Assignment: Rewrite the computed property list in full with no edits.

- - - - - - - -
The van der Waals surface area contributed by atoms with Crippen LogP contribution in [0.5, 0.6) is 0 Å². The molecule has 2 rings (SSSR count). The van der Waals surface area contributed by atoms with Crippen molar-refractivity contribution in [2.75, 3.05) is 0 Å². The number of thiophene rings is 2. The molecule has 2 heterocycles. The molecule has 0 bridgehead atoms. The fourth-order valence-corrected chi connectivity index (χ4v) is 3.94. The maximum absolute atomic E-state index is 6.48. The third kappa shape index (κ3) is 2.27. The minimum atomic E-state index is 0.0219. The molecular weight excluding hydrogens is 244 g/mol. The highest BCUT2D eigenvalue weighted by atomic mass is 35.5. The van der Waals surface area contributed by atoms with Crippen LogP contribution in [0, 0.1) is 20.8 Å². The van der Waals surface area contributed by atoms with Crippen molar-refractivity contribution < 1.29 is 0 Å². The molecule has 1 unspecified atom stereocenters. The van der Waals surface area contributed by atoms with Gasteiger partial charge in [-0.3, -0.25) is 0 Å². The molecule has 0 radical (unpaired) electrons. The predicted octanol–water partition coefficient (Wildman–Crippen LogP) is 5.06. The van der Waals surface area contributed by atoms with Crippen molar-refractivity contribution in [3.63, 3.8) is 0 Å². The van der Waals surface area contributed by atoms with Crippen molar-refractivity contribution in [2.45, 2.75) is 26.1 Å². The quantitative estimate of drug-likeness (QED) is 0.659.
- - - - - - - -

The van der Waals surface area contributed by atoms with Crippen LogP contribution in [0.5, 0.6) is 0 Å². The molecule has 2 rings (SSSR count). The van der Waals surface area contributed by atoms with Crippen molar-refractivity contribution in [2.75, 3.05) is 0 Å². The number of thiophene rings is 2. The molecule has 2 heterocycles. The molecule has 0 bridgehead atoms. The fourth-order valence-corrected chi connectivity index (χ4v) is 3.94. The maximum absolute atomic E-state index is 6.48. The third kappa shape index (κ3) is 2.27. The minimum atomic E-state index is 0.0219. The molecular weight excluding hydrogens is 244 g/mol. The highest BCUT2D eigenvalue weighted by atomic mass is 35.5. The van der Waals surface area contributed by atoms with Crippen LogP contribution in [0, 0.1) is 20.8 Å². The van der Waals surface area contributed by atoms with Crippen molar-refractivity contribution < 1.29 is 0 Å². The molecule has 1 unspecified atom stereocenters. The van der Waals surface area contributed by atoms with Gasteiger partial charge in [-0.3, -0.25) is 0 Å². The molecule has 0 radical (unpaired) electrons. The predicted octanol–water partition coefficient (Wildman–Crippen LogP) is 5.06. The van der Waals surface area contributed by atoms with Crippen molar-refractivity contribution in [3.63, 3.8) is 0 Å². The van der Waals surface area contributed by atoms with Crippen molar-refractivity contribution in [2.45, 2.75) is 26.1 Å². The quantitative estimate of drug-likeness (QED) is 0.659.